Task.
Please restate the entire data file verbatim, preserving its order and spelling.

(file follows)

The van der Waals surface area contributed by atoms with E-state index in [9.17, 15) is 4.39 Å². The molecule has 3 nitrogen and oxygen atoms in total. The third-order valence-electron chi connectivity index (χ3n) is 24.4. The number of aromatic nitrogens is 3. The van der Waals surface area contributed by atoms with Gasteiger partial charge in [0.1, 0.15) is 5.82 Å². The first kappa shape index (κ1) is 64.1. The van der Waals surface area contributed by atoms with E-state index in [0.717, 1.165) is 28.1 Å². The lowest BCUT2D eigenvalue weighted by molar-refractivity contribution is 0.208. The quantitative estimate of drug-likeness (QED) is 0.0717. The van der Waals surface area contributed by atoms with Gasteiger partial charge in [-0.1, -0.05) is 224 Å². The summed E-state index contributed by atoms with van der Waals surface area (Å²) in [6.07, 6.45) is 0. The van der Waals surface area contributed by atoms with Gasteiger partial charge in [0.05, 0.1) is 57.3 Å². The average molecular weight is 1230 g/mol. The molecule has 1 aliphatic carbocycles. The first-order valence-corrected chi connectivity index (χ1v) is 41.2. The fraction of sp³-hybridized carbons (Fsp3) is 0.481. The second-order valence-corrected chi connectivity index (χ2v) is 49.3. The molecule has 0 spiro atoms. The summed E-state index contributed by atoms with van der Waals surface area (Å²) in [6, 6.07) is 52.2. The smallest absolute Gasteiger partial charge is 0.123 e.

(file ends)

The van der Waals surface area contributed by atoms with E-state index in [9.17, 15) is 4.39 Å². The molecule has 3 nitrogen and oxygen atoms in total. The third-order valence-electron chi connectivity index (χ3n) is 24.4. The number of aromatic nitrogens is 3. The van der Waals surface area contributed by atoms with Gasteiger partial charge in [0.1, 0.15) is 5.82 Å². The first kappa shape index (κ1) is 64.1. The van der Waals surface area contributed by atoms with E-state index in [0.717, 1.165) is 28.1 Å². The lowest BCUT2D eigenvalue weighted by molar-refractivity contribution is 0.208. The quantitative estimate of drug-likeness (QED) is 0.0717. The van der Waals surface area contributed by atoms with Gasteiger partial charge in [-0.1, -0.05) is 224 Å². The summed E-state index contributed by atoms with van der Waals surface area (Å²) in [6.07, 6.45) is 0. The van der Waals surface area contributed by atoms with Gasteiger partial charge in [0.05, 0.1) is 57.3 Å². The average molecular weight is 1230 g/mol. The molecule has 1 aliphatic carbocycles. The first-order valence-corrected chi connectivity index (χ1v) is 41.2. The fraction of sp³-hybridized carbons (Fsp3) is 0.481. The second-order valence-corrected chi connectivity index (χ2v) is 49.3. The molecule has 0 spiro atoms. The summed E-state index contributed by atoms with van der Waals surface area (Å²) in [6, 6.07) is 52.2. The smallest absolute Gasteiger partial charge is 0.123 e.